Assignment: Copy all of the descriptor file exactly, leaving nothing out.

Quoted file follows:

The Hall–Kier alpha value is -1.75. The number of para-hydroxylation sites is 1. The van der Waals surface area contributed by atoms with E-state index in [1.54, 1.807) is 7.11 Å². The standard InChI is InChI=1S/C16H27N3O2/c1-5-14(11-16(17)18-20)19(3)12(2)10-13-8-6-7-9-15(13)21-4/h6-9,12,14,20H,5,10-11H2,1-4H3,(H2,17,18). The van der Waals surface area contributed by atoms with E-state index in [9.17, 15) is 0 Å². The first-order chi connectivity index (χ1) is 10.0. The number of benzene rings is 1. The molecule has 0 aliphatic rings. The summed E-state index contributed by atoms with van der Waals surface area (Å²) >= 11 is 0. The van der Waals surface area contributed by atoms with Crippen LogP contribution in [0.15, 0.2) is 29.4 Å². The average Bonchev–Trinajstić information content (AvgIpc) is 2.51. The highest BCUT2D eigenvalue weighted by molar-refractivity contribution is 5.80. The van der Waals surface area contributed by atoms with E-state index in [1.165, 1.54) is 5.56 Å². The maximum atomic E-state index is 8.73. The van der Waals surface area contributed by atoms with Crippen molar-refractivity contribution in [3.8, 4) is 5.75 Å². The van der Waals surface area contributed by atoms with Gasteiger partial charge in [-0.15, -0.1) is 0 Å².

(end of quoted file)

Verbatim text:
The Hall–Kier alpha value is -1.75. The number of para-hydroxylation sites is 1. The van der Waals surface area contributed by atoms with E-state index in [1.54, 1.807) is 7.11 Å². The standard InChI is InChI=1S/C16H27N3O2/c1-5-14(11-16(17)18-20)19(3)12(2)10-13-8-6-7-9-15(13)21-4/h6-9,12,14,20H,5,10-11H2,1-4H3,(H2,17,18). The van der Waals surface area contributed by atoms with E-state index in [9.17, 15) is 0 Å². The first-order chi connectivity index (χ1) is 10.0. The number of benzene rings is 1. The molecule has 0 aliphatic rings. The summed E-state index contributed by atoms with van der Waals surface area (Å²) >= 11 is 0. The van der Waals surface area contributed by atoms with Crippen LogP contribution in [0.15, 0.2) is 29.4 Å². The average Bonchev–Trinajstić information content (AvgIpc) is 2.51. The highest BCUT2D eigenvalue weighted by molar-refractivity contribution is 5.80. The van der Waals surface area contributed by atoms with E-state index in [1.165, 1.54) is 5.56 Å². The maximum atomic E-state index is 8.73. The van der Waals surface area contributed by atoms with Crippen molar-refractivity contribution in [3.8, 4) is 5.75 Å². The van der Waals surface area contributed by atoms with Gasteiger partial charge in [-0.15, -0.1) is 0 Å².